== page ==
Paramedic to RN Bridge Programs
Paramedics provide medical care and life-saving assistance to patients while en route to the hospital. At the hospital, care of the patient is taken over by nurses and physicians. Paramedic to RN bridge programs allow a paramedic to build upon the education he or she has acquired in pursuit of becoming a paramedic and apply it to an associate degree that will allow them to become a registered nurse.
Paramedics have advanced life-saving skills and some nursing skills, including the ability to start IV lines, administer medications, handle complex airway devices, assess patient conditions, deal with cardiac and traumatic emergencies, and work to stabilize a patient until they can be taken to the appropriate medical facility. This training can help paramedics jump into the paramedic to RN bridge program to earn their associate degree.
Paramedic to RN Bridge Programs
To meet the minimum requirements for the paramedic to RN bridge programs, applicants must be working paramedics or have a minimum number of years of paramedic experience. Other admissions requirements vary from one school to another, but usually include a certain number of prerequisite classes and a minimum grade point average. Those who enter the paramedic to RN bridge program can expect to see the following topics included in the curriculum:
- Introduction to Nursing -- a basic course explaining nursing principles and practice, including nursing theory as well as the difference in roles from paramedic to nurse.
- Transition for the Paramedic -- focus on nursing as a profession, role transition, nursing health assessment, trends in nursing, philosophies of bedside care and select nursing skills.
- Nursing Seminar -- emphasis on the transition to staff nurse from paramedic, including dealing with issues relevant to work as a nurse in a hospital or clinic environment.
- Nursing Care of Children -- focuses on creating a treatment plan and accurate health assessments for children of all ages, how health problems affect children and long-term effects of health issues from infants to adolescents.
- Nursing Process -- these bridge courses focus on nursing as a discipline, required skill sets and knowledge, working with other nurses in a team capacity, and communication concepts.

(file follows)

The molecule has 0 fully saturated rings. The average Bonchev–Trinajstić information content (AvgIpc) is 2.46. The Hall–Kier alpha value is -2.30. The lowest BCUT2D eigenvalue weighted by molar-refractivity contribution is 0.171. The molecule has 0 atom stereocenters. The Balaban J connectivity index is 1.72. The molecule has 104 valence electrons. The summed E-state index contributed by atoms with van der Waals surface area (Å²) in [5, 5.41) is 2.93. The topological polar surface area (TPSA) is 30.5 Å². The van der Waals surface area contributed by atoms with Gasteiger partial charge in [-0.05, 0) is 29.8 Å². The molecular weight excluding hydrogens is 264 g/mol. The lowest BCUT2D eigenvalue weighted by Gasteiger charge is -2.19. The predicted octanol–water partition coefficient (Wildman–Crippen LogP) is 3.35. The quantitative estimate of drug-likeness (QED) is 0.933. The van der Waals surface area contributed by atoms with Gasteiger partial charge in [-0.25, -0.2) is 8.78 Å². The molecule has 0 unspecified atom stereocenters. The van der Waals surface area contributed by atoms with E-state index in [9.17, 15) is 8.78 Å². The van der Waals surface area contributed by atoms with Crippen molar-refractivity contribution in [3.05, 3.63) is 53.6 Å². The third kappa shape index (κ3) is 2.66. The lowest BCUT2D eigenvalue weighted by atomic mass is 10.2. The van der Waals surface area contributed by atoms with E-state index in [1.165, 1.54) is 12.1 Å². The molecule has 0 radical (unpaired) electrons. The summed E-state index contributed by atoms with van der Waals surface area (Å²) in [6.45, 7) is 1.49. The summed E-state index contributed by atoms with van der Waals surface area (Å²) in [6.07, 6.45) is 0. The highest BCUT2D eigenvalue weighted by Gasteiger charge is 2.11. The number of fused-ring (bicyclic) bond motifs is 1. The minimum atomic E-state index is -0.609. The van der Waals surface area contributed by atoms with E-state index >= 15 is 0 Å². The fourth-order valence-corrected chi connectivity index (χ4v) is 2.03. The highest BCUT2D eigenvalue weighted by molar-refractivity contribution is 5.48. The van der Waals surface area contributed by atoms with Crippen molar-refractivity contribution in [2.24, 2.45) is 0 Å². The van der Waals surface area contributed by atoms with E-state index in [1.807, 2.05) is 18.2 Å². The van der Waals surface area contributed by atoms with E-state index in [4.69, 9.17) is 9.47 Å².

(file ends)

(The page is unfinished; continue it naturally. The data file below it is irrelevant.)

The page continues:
- Sociology -- general theories of the field, including research methods, social interactions, the impact of culture, social structures and the impact of society on behavior of individuals and groups.
- Microbiology -- examines microbial structure and function, identification, growth and control, genetics and infectious diseases.
- Statistics -- collecting and analyzing data, probability distributions, numerical methods and more in relation to nursing practice and patient analysis.
Paramedic to RN schools often require that certain prerequisites be met before entry into the program, such as basic courses in biology, algebra, psychology, pharmacology and the like. In many cases, paramedic programs offer these courses, so those who have graduated from an accredited paramedic program might have most or all of the prerequisites already completed.
Certification and Licensure
Upon successful completion of the paramedic to RN bridge program, students can sit for the National Council Licensure Examination for Registered Nurses. Passing grades on the NCLEX-RN are required to become a registered nurse. In addition to the license requirement, each state might have other requirements. The National Council of State Boards of Nursing can provide further information on each state's expectations.
Work Environment and Typical Responsibilities
Those who graduate from paramedic to RN programs could find varying responsibilities in their new nursing positions, depending upon where they choose to work. Registered nurses can find employment in hospitals, clinics, home health care, offices of physicians, long term care, rehabilitation facilities and more.
The general responsibilities of registered nurses include:
- Recording patient histories, vitals, medications and current health complaints
- Administering medications and treatments for various injuries and illnesses
- Working with doctors to determine the best course of action for treatment
- Performing diagnostic tests and analyzing results
- Using various forms of medical equipment
- Teaching patients and their families to deal with illnesses, treatments and at-home care
Some registered nurses might handle other duties, such as supervising other nurses, technicians or aides, speaking with the public about health and disease prevention, and running blood drives and outreach programs, among others. Some registered nurses might also choose to earn certifications that allow them to specialize in a particular nursing skill.
Salary Information and Employment Outlook
The Bureau of Labor Statistics reports a favorable job outlook for registered nurses, with 26 percent growth expected between 2010 and 2020 (bls.gov/ooh, 2012). The national mean annual salary for registered nurses was $67,930 in May 2012 (bls.gov/oes, 2013).
Bureau of Labor Statistics: Occupational Outlook Handbook, 2012-13 Edition: EMTs and Paramedics
Bureau of Labor Statistics: Occupational Outlook Handbook, 2012-13 Edition: Registered Nurses
Bureau of Labor Statistics: Occupational Employment Statistics Registered Nurses
Community College of Baltimore County: Paramedic to RN Bridge
Santa Fe College: Associate of Nursing Bridge -- Paramedic to RN
Stark State College: RN Completion for Paramedic
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